I'm really enjoying this summer because it just might
be my last. I recently read that women who have had their ovaries
removed may die prematurely of heart disease.
Darn. I remember the conversation with the young doctor who did the
emergency hysterectomy 13 years ago. He recommended taking the ovaries
with the uterus as long as he was in there, and I figured: Why not?
There would be one less type of cancer to worry about.
Of course when I balked at taking hormone replacement pills because this
was "unnatural," he reminded me that the natural thing to do would be to
die now that nature no longer had a use for me.
Once I stopped laughing, I thought this made sense, so I got a
prescription for Premarin. Later I learned that the little pills were
made from the urine of pregnant mares that were not treated very well. I
felt bad but had to weigh it against the increased chance of suffering
from osteoporosis if I didn't take them. So I continued with the therapy
until I had an unrelated near-death experience and realized that the
abused horses were one of the few things I might be punished for in a
So I quit, and it seemed that virtue was rewarded, because shortly
thereafter the hormone replacement therapy was found to create more
problems than it solved. But now we learn that without it, my chances of
reaching age 80 are reduced.
OK, I want someone to do the math for me: Calculate the increased risk
of heart disease and osteoporosis vs. the absolute certainty that I
won't get ovarian cancer and the health benefits of a clear conscience
about the mares.
I've already been told by various experts — including, but not limited
to, my mother and my primary care physician — to lose weight, eat
properly, and exercise more. I took a health class in grade school and
read Gaylord Hauser when I was pregnant. Mother and I collected the
Adele Davis series of books, and though traditional medicine initially
scoffed at her ideas, we later collected news accounts of government
studies that "discovered" her dietary truths.
My son, who eats better than I taught him to, gave me Jane Brody and
very recently, Andrew Weil. Unless you get sidetracked by silly fads
like the Atkins Diet, all the experts say basically the same thing;
Consume whole grains, more fruits and vegetables, and less "bad" fat and
So I've known the proper way to eat for at least 40 years. The only
advice I've followed consistently is to take a good multi-vitamin tablet
— and according to another new study, this too is a bad thing when used
as an excuse to not actually eat the food that contains those vitamins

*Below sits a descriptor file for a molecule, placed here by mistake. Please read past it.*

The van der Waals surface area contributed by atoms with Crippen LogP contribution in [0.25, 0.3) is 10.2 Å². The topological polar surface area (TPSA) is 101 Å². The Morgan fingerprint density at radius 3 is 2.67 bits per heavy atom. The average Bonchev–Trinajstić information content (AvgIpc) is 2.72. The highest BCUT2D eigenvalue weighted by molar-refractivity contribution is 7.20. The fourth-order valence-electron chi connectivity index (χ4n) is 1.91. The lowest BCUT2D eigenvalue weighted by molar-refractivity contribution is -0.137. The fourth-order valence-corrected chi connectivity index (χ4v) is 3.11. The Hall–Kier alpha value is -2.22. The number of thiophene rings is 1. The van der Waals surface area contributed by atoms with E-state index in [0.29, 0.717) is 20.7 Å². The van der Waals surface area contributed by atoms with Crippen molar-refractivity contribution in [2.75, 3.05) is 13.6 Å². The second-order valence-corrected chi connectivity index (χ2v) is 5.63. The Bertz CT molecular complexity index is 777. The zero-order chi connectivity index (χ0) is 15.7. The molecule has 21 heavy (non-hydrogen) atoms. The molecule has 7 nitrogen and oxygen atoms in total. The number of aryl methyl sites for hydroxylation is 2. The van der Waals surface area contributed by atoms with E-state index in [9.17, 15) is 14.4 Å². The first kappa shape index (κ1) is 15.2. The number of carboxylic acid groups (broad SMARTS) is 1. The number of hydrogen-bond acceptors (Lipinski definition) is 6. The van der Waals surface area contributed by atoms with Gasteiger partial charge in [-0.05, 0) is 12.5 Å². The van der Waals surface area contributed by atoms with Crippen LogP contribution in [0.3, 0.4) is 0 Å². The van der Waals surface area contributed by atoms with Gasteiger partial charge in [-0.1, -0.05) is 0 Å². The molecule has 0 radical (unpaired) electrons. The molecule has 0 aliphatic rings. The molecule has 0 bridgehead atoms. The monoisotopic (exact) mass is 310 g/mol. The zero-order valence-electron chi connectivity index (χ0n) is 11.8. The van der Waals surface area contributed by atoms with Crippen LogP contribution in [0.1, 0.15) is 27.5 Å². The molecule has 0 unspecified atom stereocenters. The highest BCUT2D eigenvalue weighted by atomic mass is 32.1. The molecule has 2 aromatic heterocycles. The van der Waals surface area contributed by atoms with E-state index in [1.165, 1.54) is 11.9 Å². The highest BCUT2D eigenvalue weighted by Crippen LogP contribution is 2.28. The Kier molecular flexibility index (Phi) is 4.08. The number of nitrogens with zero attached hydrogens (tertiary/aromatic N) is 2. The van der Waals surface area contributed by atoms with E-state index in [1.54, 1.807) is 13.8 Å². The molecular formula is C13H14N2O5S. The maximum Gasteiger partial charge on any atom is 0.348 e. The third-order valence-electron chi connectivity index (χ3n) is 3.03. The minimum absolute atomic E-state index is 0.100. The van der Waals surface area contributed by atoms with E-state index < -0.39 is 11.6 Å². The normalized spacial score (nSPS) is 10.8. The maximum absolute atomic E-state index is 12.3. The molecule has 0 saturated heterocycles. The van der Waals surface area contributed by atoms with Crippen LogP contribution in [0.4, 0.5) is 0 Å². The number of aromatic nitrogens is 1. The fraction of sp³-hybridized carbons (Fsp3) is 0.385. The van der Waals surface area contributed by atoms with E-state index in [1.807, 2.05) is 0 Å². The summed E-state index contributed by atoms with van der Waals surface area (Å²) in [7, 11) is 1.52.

I did eat my antioxidants: Broccoli, smothered in butter; and my
blueberries, with sugar and whipped cream.
By the way, have you ever read labels to see just how much sugar you are
ingesting from prepared foods? Whoah! But sometimes the choice,
especially for drinks, is natural sugar or chemicals.
Gaylord Hauser recommended, along with proper eating, loose-fitting
clothing and exposure to sunshine. As much as possible, I avoided
pantyhose and tight collars and got as much sun as a working woman
could. But I now search in vain for a warning about melanoma that also
mentions the danger of lack of sunshine with its natural Vitamin D.
News articles still advise parents to cover their kids with chemicals
and clothing during daylight hours; and in the evening, to keep them
inside, away from disease-bearing mosquitos, which breed in the
birdbaths that bird-lovers ask you to keep in your yard.
There we go with the "animals vs. our own health" thing again. And
that's without going to the vegetarian thing. However, whenever possible
I buy eggs from free-range chickens and meat from River Rock Farm in
Westport, where the cattle roam happily til they are gently killed.
Yes, I pay more for this meat at the Marblehead Farmer's Market, but I
feel better eating it, and I don't have to worry about mad cow disease.
My partner, however, who's in charge of the grill, shops at the local
Community Store. I get salmon — a great source of omega-3 — there and at
the Lobster Pound Fish Market.
I still try to catch a few rays each sunny summer day, though I no
longer bake on the lawn chair between noon and 2 p.m. Compromise —
another word I've never much liked, but the price I suppose I must pay
for living longer.
My nutritionist friend suggested that I mix my favorite lemonade with
the low-sugar version. My favorite cereal can be mixed with a
lower-sugar brand and eaten with half low-fat, half no-fat yogurt.
Broccoli is good with Olivio instead of butter. Blueberries can be
lightly touched with Kool-whip. And irresistible sweets can be kept at a
nearby friend's house so you have to leave home to get a treat.
Wait, is that a new headline? "Fat thighs may benefit health:" According
to University of Colorado researchers, fat on legs, hips and buttock may
help prevent heart disease ...
Barbara Anderson is executive director of Citizens for Limited Taxation. Her syndicated columns appear weekly in the Salem
News, Newburyport Times, Gloucester Times, (Lawrence) Eagle-Tribune, and Lowell Sun; bi-weekly in the Tinytown Gazette; and occasionally in the Providence
Journal and other newspapers.